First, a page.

In 2000, a team of Boston scientists discovered a peculiar gene in the human genome. It encoded a protein made only by cells in the placenta. They called it syncytin.

The cells that made syncytin were located only where the placenta made contact with the uterus. They fuse together to create a single cellular layer, called the syncytiotrophoblast, which is essential to a fetus for drawing nutrients from its mother. The scientists discovered that in order to fuse together, the cells must first make syncytin.

What made syncytin peculiar was that it was not a human gene. It bore all the hallmarks of a gene from a virus.

Viruses have insinuated themselves into the genome of our ancestors for hundreds of millions of years. They typically have gotten there by infecting eggs or sperm, inserting their own DNA into ours. There are 100,000 known fragments of viruses in the human genome, making up over 8% of our DNA. Most of this virus DNA has been hit by so many mutations that it’s nothing but baggage our species carries along from one generation to the next. Yet there are some viral genes that still make proteins in our bodies. Syncytin appeared to be a hugely important one to our own biology. Originally, syncytin allowed viruses to fuse host cells together so they could spread from one cell to another. Now the protein allowed babies to fuse to their mothers.

It turned out that syncytin was not unique to humans. Chimpanzees had the same virus gene at the same spot in their genome. So did gorillas. So did monkeys. What’s more, the gene was strikingly similar from one species to the next. The best way to explain this pattern was that the virus that gave us syncytin infected a common ancestor of primates, and it carried out an important function that has been favored ever since by natural selection. Later, the French virologist Thierry Heidmann and his colleagues discovereda second version of syncytin in humans and other primates, and dubbed them syncytin 1 and syncytin 2. Both virus proteins seemed to be important to our well-being. In pre-eclampsia, which gives pregnant women dangerously high blood pressure, levels of both syncytin 1 and syncytin 2drop dramatically. Syncytin 2 also performs another viral trick to help its human master: it helps tamp down the mother’s immune system so she doesn’t attack her baby as a hunk of foreign tissue.

In 2005, Heidmann and his colleagues realized that syncytins were not just for primates. While surveying the mouse genome, they discovered two syncytin genes (these known as A and B), which were also produced in the same part of the placenta. This discovery allowed the scientists to test once and for all how important syncytin was to mammals. They shut down the syncytin A gene in mouse embryos and discovered they died after about 11 days because they couldn’t form their syncytiotrophoblast. So clearly this virus mattered enormously to its permanent host.

Despite their name, however, the primate and mouse syncytins didn’t have a common history. Syncytin 1 and 2 come from entirely different viruses than syncytin A and B. And the syncytin story got even more intricate in 2009, when Heidmann discovered yet another syncytin gene–from an entirely different virus–in rabbits. While they found this additional syncytin (known as syncytin-Ory1) in a couple different species of rabbits, they couldn’t find it in the close relative of rabbits, the pika. So their own placenta-helping virus must have infected the ancestors of rabbits less than 30 million years ago.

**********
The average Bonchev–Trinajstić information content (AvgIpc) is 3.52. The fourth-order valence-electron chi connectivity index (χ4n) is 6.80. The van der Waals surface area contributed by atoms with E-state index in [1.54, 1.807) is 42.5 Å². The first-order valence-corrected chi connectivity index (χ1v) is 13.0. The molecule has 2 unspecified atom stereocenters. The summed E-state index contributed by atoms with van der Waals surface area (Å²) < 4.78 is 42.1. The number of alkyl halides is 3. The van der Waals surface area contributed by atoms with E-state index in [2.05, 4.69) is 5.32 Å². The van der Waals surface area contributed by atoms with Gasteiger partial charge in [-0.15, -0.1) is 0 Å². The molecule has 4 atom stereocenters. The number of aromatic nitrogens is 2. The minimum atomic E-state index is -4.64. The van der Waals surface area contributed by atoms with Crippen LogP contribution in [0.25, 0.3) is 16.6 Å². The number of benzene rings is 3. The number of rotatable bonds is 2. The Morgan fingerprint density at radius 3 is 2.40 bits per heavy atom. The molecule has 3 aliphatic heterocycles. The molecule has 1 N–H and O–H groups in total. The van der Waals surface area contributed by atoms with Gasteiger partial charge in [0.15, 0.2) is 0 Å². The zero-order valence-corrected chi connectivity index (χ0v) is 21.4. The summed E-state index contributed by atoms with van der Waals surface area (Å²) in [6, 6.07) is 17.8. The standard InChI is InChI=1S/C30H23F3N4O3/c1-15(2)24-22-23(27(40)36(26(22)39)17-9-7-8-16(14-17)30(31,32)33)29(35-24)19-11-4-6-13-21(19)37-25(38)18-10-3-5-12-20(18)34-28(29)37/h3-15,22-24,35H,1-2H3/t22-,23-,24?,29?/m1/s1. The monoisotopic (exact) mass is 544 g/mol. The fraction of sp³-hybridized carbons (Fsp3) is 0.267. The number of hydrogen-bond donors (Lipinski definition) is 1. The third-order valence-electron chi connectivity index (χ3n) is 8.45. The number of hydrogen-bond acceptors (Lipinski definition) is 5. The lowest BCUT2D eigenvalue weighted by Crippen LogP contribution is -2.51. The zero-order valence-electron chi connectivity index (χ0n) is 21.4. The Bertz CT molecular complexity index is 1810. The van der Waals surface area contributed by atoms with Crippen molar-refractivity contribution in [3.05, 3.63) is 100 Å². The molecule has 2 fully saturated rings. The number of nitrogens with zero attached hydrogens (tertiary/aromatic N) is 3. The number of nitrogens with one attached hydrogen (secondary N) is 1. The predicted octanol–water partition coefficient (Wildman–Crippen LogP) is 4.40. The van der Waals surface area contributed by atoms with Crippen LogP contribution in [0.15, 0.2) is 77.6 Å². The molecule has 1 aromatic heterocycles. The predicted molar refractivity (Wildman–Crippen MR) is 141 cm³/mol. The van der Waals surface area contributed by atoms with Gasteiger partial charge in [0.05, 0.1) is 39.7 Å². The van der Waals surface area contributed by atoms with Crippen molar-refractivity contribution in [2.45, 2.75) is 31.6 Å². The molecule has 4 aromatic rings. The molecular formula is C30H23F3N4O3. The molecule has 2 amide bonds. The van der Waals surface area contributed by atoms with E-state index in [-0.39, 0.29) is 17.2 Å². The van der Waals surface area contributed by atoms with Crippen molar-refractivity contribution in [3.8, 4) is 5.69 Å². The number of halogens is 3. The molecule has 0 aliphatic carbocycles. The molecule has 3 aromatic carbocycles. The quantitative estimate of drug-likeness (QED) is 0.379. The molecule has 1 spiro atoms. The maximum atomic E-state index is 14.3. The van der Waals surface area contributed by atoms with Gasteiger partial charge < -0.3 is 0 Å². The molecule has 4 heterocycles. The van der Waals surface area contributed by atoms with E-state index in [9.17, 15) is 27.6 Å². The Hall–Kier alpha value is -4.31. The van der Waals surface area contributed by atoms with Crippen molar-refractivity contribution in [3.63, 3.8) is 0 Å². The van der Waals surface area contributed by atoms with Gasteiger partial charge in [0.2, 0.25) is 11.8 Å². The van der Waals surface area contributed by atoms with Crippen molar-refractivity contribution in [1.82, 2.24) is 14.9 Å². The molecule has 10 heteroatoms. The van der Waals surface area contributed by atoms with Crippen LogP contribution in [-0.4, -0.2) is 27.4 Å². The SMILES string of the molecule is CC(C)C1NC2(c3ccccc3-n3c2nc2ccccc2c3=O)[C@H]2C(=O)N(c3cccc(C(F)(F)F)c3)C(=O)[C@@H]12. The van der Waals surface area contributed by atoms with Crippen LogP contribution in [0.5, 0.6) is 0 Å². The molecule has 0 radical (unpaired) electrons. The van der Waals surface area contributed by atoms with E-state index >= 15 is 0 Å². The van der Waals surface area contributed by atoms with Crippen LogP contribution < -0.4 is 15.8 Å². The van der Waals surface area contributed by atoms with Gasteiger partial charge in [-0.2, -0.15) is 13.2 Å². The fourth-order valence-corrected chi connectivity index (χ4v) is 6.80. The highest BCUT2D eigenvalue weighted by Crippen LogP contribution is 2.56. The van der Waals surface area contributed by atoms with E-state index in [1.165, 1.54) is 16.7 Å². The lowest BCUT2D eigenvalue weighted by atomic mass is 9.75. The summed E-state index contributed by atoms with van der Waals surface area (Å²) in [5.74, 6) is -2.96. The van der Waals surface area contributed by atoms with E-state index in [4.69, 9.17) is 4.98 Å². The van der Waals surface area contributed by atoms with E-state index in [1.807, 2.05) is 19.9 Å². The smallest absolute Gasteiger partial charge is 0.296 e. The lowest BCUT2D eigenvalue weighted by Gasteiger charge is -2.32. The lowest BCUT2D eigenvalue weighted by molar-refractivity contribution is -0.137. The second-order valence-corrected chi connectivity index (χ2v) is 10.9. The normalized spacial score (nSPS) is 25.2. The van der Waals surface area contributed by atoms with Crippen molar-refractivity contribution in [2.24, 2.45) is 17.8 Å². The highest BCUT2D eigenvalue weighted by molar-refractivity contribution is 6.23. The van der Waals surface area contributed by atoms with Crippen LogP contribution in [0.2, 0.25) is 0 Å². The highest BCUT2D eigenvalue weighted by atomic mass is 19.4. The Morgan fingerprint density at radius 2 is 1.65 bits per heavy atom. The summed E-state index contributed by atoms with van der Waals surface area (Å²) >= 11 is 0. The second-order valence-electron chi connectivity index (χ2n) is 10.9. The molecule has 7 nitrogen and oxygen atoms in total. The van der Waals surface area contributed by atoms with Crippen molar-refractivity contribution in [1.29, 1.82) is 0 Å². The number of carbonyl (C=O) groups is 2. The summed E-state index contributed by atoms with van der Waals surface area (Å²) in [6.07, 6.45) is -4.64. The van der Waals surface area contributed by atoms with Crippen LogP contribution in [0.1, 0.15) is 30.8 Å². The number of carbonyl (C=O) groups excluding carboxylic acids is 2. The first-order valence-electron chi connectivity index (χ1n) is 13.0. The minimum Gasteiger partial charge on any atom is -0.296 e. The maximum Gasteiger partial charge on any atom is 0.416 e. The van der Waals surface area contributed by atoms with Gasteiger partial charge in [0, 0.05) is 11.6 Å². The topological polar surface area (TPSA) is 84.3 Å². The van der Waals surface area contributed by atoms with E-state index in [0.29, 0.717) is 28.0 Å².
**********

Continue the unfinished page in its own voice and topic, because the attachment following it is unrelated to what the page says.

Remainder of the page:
Now Heidmann has found yet another virus lurking in the ancient history of mammals.This one is in dogs and cats–along with pandas and hyenas and all the other mammals that belong to the so-called carnivoran branch of the mammal tree. In every carnivoran they’ve looked at, they find the same syncytin gene, which they named syncytin-Car1. In every species it is strikingly similar, suggesting that it’s experienced strong natural selection for an important function for millions of years. But it’s missing from the closest living relative of carnivorans, the pangolins. The diagram here, from the authors, shows how they see this evolution having unfolded. After the ancestors of carnivorans split from other mammals 85 million years ago, they got infected with a virus which eventually came to be essential for their placenta.

The big picture that’s now emerging is quite amazing. Viruses have rained down on mammals, and on at least six occasions, they’ve gotten snagged in their hosts and started carrying out the same function: building placentas. The complete story will have to wait until scientists have searched every placental mammal for syncytins from viruses. But in the meantime there is something interesting to consider. Some mammals that scientists have yet to investigate, such as pigs and horses, don’t have the open layer of cells in their placenta like we do. Scientists have come up with all sorts of explanations for why that may be, mainly by looking for differences in the biology of each kind of mammals. But the answer may be simpler: the ancestors of pigs and horses might never have gotten sick with the right virus.